Allen needs two for the 3-point record

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Allen needs two for the 3-point record

By A. Sherrod Blakely
CSNNE.com

BOSTON Since he came to Boston, Ray Allen has often been viewed as the third cog in Boston's Big Three machine despite being viewed by many as one of the greatest shooters to ever play in the NBA.

Let's face it.

Three is a good number for Allen.

So it's only fitting that it's the 3-point shot that gives Allen his best shot at basketball immortality.

The 6-foot-5 guard's assault on the NBA's record books for 3-pointers made is just about complete.

Against the Bobcats Monday, he needed four more to pass Reggie Miller as the league's all-time leader. He hit two in the Celtics' 94-89 loss in Charlotte, so will have a very good chance at capturing the record when the Lakers visit Boston on Thursday.

Bobcats coach and former Celtics player Paul Silas, was well aware of how close Allen was to achieving the NBA mark for most career 3-pointers made.

"We'll give him three tonight," Silas quipped before the game. "But not four. He's not going to get that record on us. But he'll get it."

Allen has made at least two 3-pointers in each of Boston's last 10 games. During that span, he had four games in which he made three, 3-pointers, and two others in which he connected on four.

"Ray is undoubtedly one of the greatest shooters to ever come through this league," said Silas, who added, "He'll be a Hall of Famer. That's pretty awesome."

Players and coaches who have watched Allen throughout here are unanimous in their belief that his greatness as a shooter in part involves an unparalleled focus on preparation.

"His work ethic is something I try to emulate," Dallas' Jason Terry told CSNNE.com.

Terry, ranked eighth all-time among 3-pointers made, points to Allen and the all-time leader, Reggie Miller, as players he has looked up to.

"We know who the pioneer was for our era; it was Reggie Miller," Terry said. "He set the bar. And now Ray Allen has raised that bar. His longevity, the way he has been able to do it, and for how long he's been doing it for, I want to continue to do that. Once Allen leaves, hopefully I'll just slide right on in."

Before he could get to Allen, he has to pass one of his Mavericks teammates, Jason Kidd, who ranks third all-time.

Kidd's inclusion near the top of the list might seem a bit odd when you consider the big knock on him coming out of college was that he couldn't shoot from the perimeter.

"That would probably be a good trivia question. Who was in the top 3?" Kidd told CSNNE.com. "My name would probably never be mentioned. But I've worked at it, and I'm proud to have made some."

So has Allen, whose date with basketball immortality will be upon us very soon.

And for players like Terry who hope to someday break his record?

Good luck!

Because Allen, even at 35 years of age, has shown no signs of slowing down.

"It's a tribute to all the work that he puts in," said Orlando Magic coach Stan Van Gundy. "He's playing better now than he has the last two years, which to me is incredible. To have him playing the way he is, at his age and as many years as he's been in the league, is incredible. It's a tribute to him and his work ethic."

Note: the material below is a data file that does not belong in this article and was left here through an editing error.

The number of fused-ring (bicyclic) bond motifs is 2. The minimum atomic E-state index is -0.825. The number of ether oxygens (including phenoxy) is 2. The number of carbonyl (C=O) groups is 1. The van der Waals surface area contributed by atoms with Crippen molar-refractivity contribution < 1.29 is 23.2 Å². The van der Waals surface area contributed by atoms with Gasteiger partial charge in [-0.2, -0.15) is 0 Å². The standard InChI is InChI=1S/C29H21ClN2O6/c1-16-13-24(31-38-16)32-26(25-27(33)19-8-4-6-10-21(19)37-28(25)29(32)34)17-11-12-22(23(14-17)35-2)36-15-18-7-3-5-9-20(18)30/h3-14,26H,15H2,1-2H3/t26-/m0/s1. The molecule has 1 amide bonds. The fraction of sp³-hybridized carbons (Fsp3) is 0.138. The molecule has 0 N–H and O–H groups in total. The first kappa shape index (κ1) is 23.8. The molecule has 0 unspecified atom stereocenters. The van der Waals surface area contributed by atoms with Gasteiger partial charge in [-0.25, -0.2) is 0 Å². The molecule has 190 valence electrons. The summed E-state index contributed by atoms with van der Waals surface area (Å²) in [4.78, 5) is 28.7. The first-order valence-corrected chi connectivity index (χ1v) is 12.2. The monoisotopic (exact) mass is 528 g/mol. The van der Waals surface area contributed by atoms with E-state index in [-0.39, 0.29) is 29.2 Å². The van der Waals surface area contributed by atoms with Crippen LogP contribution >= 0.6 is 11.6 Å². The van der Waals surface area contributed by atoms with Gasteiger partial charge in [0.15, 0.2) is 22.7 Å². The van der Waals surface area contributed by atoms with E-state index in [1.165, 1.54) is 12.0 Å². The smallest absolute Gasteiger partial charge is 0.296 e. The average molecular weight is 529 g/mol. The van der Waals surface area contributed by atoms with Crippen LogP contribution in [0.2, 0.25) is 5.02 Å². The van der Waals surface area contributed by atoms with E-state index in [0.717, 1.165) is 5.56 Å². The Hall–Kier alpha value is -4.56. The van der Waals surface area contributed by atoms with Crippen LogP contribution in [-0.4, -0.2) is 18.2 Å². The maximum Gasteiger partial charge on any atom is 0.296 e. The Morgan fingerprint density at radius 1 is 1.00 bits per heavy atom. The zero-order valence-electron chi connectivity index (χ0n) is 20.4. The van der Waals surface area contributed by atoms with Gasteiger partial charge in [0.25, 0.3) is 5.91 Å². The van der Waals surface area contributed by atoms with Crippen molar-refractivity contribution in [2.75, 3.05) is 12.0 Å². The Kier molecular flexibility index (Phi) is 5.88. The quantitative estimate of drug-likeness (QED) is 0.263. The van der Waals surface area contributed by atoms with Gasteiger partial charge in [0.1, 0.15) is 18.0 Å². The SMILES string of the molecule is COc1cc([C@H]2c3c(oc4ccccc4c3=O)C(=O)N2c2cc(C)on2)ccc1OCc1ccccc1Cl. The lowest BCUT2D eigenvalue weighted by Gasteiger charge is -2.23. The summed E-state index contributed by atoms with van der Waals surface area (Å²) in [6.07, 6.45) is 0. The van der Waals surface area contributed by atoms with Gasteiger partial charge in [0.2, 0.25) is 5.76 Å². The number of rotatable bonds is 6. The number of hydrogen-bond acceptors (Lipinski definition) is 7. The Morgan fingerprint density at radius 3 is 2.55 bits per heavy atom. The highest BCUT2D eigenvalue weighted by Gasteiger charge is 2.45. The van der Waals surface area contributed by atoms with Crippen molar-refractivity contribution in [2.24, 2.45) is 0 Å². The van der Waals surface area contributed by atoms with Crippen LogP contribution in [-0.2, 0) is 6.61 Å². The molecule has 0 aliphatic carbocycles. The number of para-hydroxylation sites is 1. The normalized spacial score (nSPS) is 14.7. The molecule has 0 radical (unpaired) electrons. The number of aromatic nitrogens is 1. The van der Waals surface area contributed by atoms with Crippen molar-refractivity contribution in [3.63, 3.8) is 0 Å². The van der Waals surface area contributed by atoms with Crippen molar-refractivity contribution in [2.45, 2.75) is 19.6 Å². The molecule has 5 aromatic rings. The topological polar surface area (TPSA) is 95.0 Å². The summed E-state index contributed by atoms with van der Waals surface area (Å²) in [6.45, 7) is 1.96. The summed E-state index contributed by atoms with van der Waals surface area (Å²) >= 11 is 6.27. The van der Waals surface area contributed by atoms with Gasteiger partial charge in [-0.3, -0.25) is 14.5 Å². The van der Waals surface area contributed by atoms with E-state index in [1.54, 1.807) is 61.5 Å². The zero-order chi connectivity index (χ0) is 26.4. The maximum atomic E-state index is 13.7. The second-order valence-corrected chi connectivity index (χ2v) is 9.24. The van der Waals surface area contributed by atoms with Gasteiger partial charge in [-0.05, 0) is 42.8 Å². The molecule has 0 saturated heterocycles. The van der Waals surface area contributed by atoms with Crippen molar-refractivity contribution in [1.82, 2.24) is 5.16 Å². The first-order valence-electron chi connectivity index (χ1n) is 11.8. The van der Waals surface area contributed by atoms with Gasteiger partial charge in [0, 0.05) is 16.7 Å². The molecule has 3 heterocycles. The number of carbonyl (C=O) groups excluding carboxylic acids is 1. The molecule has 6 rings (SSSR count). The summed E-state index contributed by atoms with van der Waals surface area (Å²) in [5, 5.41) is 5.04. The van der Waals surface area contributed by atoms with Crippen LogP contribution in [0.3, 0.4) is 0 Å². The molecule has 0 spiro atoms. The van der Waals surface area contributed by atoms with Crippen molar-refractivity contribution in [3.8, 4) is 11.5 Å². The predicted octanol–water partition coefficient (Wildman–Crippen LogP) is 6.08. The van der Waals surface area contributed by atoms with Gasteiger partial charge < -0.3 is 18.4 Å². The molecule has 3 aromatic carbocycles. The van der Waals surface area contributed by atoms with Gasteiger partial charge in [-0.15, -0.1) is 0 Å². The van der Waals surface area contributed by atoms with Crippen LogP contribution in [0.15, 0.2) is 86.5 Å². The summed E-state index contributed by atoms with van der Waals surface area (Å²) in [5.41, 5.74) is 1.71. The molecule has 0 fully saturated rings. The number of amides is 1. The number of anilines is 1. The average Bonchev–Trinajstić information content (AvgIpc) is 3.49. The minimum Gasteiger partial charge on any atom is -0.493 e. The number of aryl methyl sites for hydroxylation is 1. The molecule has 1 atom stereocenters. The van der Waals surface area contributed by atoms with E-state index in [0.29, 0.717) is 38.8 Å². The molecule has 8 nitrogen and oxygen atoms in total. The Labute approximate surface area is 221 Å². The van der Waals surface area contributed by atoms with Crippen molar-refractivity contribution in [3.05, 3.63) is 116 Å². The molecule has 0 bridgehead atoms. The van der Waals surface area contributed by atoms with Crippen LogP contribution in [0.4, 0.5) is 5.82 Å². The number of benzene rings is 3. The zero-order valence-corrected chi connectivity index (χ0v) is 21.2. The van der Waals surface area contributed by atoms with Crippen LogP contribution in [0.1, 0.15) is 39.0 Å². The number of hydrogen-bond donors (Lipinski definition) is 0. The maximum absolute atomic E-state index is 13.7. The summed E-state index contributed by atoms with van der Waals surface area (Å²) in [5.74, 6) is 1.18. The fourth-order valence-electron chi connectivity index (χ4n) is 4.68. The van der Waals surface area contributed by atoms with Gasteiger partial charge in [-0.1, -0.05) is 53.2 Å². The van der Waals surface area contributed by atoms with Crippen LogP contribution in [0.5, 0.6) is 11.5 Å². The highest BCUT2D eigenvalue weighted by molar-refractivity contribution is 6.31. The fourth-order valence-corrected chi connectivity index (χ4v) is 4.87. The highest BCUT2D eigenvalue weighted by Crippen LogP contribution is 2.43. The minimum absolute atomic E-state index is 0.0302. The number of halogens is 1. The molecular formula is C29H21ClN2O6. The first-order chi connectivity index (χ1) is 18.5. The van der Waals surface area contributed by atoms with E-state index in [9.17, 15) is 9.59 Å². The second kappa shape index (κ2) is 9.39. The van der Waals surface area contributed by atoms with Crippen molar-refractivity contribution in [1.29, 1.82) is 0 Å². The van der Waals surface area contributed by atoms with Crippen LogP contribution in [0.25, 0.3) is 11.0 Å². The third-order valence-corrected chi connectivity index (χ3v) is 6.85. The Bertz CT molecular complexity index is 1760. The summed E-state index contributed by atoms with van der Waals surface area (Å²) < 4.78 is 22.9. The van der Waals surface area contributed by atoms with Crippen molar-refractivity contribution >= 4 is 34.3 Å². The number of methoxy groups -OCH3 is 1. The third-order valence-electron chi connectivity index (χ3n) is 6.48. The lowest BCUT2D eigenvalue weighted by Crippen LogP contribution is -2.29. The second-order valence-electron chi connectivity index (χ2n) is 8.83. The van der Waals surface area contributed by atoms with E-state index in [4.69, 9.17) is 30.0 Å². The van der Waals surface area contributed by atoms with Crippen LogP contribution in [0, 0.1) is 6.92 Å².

A. Sherrod Blakely can be reached at sblakely@comcastsportsnet.com. Follow Sherrod on Twitter at http:twitter.comsherrodbcsn

Crowder on Cousins' style: 'Step up to the test or you get run over'

Crowder on Cousins' style: 'Step up to the test or you get run over'

BOSTON – There was a point in the fourth quarter when Sacramento's DeMarcus Cousins was fouled trying to score which brought about an automatic, intense and angry scowl from the all-star center. 

He raised his hand as he were going to strike back at the potential assailant. 

And then he saw the man was Jae Crowder. 

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Cousins, who had a game-high 28 points, then went to the free throw line, incident-free. 

“I’m not one those other cats he be punking,” said Crowder with a grin.

That moment was one of many throughout Friday night’s game when Crowder made his presence felt when the game mattered most, and wasn’t afraid to mix it up with whoever stood between him and helping the Celtics win – even Cousins. 

But as Crowder explained following Boston’s 97-92 win, that moment was about two physical players who have developed an on-the-floor rapport that speaks to their intensity and desire to win at all costs. 

“He’s going to bring the game to you; his physicality,” said Crowder who had 16 points on 6-for-12 shooting. “He’s a very physical type of guy. If he senses you’re not physical at all, he’ll let you know. He’s a dog down there; he’s a bull. I love to go against a player like that. He’s going to give you his best shot each and every night. You either step up to the test or you get run over.” 

As soon as the two made eye contact, Crowder knew it was one of the many intimidation methods used by Cousins against opposing players. 

Crowder wasn’t having it. 

“That’s my guy; he’s my guy,” Crowder said of Cousins. “He plays a lot of tactics against a lot of other players. I’ve earned that respect with him. He knows I’m going to fight him just as hard as anybody else. We leave it on the court. He’s a good friend of mine. We’ve become friends, just playing ball, playing basketball the right way.”